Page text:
SEGA, Christian Whitehead, Tee Lopes, PagodaWest Games, Lola Shiraishi and Headcannon, including all those involved in the making of Sonic Mania, you are awesome! Thanks for making Sonic Mania the perfectly crafted masterpiece it truly is, but more importantly, thanks for taking me and everyone else for a nostalgic trip down memory lane. You are all awesome and all of you rock!

Alex Smithson

© SEGA, Sonic Team, Christian Whitehead, Tee Lopes, Lola Shiraishi, PagodaWest Games & Headcannon 1991, 1992, 1993, 1994, 1995, 1996, 1997, 1998, 2000, 2001, 2002, 2003, 2004, 2005, 2006, 2007, 2008, 2009, 2010, 2011, 2012, 2013, 2014, 2015, 2016, 2017

© The Sonic Mania logo, including all the screenshots, all of the gameplay videos, thumbnails and official art, are all copyright of SEGA, Sonic Team, Christian Whitehead, Tee Lopes, Lola Shiraishi, PagodaWest Games and Headcannon. Full copyright goes to the respective owners.

Sonic Mania Rating: 10/10

Sonic Mania. Out 15th August!

After a lot of hype, a lot of anticipation and a lot of excitement, Sonic Mania will officially grace our screens on the 15th August!

This news couldn’t have come at a better time, as this year will mark 26 years since Sonic the Hedgehog graced our screens.

Christian Whitehead, PagodaWest Games & Headcannon, who are responsible for making Sonic Mania a reality, showed us Green Hill Zone, including Studiopolis & Mirage Saloon, which are two new levels for the Sonic franchise, with past-time favourites, such as Flying Battery Zone and Stardust Speedway even making a comeback.

I must admit, when SEGA announced the game was being delayed until the Summer, I wasn’t sure at first, but I am so glad they delayed it because it made more sense to delay the game so that it could give them more time to make sure the game could not only capture the magic of the first three Sonic games, but that Sonic Mania could pay homage to the franchise itself. Stardust Speedway, which made its debut in Sonic CD (or Sonic the Hedgehog CD, however you choose to call it), which last featured in Sonic Generations and in Sonic the Hedgehog 4 (Episode II) for the segment, Sonic the Hedgehog 4: Episode Metal, returns in Sonic Mania with modernised visuals that go old-school, which is what myself and every Sonic the Hedgehog fan wanted.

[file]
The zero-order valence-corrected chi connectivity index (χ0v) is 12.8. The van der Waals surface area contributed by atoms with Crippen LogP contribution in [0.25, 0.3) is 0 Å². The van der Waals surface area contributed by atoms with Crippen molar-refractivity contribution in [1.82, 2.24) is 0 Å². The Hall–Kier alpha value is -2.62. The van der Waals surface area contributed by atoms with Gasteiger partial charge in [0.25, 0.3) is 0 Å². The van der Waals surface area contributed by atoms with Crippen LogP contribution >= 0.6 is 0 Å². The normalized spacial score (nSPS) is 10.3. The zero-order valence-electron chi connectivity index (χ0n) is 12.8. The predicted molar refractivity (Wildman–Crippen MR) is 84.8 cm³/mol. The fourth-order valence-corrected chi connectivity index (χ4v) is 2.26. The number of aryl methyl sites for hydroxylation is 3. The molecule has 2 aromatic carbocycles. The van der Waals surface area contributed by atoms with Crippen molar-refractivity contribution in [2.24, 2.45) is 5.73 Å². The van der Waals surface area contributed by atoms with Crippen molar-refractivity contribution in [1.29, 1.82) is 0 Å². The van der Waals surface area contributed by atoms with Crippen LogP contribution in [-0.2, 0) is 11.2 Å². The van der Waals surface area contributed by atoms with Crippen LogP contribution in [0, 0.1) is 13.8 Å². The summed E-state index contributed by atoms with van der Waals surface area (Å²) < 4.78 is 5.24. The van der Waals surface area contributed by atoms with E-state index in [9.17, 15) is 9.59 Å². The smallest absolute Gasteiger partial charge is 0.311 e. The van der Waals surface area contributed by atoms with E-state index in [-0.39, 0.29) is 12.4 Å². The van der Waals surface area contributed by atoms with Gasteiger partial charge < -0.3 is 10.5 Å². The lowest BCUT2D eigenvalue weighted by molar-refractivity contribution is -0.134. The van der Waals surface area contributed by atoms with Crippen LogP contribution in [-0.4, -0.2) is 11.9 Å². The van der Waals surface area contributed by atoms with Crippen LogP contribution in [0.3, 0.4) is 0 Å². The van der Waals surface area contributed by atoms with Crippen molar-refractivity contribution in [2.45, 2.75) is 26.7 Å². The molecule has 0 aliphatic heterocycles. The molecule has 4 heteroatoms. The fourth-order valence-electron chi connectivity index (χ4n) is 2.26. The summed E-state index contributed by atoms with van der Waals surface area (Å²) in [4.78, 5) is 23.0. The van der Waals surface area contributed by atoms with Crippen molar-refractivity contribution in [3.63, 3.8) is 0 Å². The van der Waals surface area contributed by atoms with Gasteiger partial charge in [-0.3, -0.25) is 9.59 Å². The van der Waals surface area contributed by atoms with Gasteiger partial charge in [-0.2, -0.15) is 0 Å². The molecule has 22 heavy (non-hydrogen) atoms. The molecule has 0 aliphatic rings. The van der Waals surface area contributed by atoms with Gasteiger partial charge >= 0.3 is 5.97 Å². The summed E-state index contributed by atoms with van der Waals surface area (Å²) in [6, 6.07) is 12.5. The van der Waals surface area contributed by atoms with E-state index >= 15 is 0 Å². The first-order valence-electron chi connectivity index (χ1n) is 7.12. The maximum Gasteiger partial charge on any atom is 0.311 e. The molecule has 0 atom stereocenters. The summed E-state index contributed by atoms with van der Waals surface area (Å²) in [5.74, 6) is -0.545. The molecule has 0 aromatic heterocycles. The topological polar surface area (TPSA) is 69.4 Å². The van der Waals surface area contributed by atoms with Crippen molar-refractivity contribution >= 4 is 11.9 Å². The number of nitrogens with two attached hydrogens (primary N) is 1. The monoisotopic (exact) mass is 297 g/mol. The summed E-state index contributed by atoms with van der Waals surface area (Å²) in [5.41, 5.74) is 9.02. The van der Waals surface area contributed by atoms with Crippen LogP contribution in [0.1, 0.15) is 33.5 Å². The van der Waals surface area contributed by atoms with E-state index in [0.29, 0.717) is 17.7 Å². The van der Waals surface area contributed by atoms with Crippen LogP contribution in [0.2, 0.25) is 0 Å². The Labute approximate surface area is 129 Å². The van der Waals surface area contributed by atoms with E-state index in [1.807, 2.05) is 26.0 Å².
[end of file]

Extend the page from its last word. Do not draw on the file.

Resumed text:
Overall, I have a strong feeling this game will not just be popular once it’s released, but I can guarantee this game will be a smash-hit for SEGA when it is released before the next Sonic game in the Sonic franchise, Sonic Forces. Sonic Mania is most definitely the game I will be playing and reviewing so stay tuned as there’s more to come, what with Miles “Tails” Prower and Knuckles the Echidna also returning in Sonic Mania!

Are you excited for Sonic Mania and Sonic Forces? Please let me know. I would love to hear your response.

Alex Smithson

Welcome to March!

Welcome to March on Mother Nature! As you can see, I have decided to go retro with the article image and do it up in the inspired style of Sonic Mania, considering that Sonic Mania is set to be released within the next few months. There is news just around the corner surrounding Sonic Mania and Project Sonic 2017, which I am excited about and I honestly cannot wait to get my hands on Sonic Mania when it comes out. If Project Sonic 2017 gets an official title and if there’s all-new gameplay featuring both Classic Sonic & Modern Sonic, then I shall consider the possibility of buying the Project Sonic 2017 if it lives up to the hype. I know SEGA & Christian Whitehead both have one heck of a great year ahead so I am pretty sure they will exceed our expectations any which way.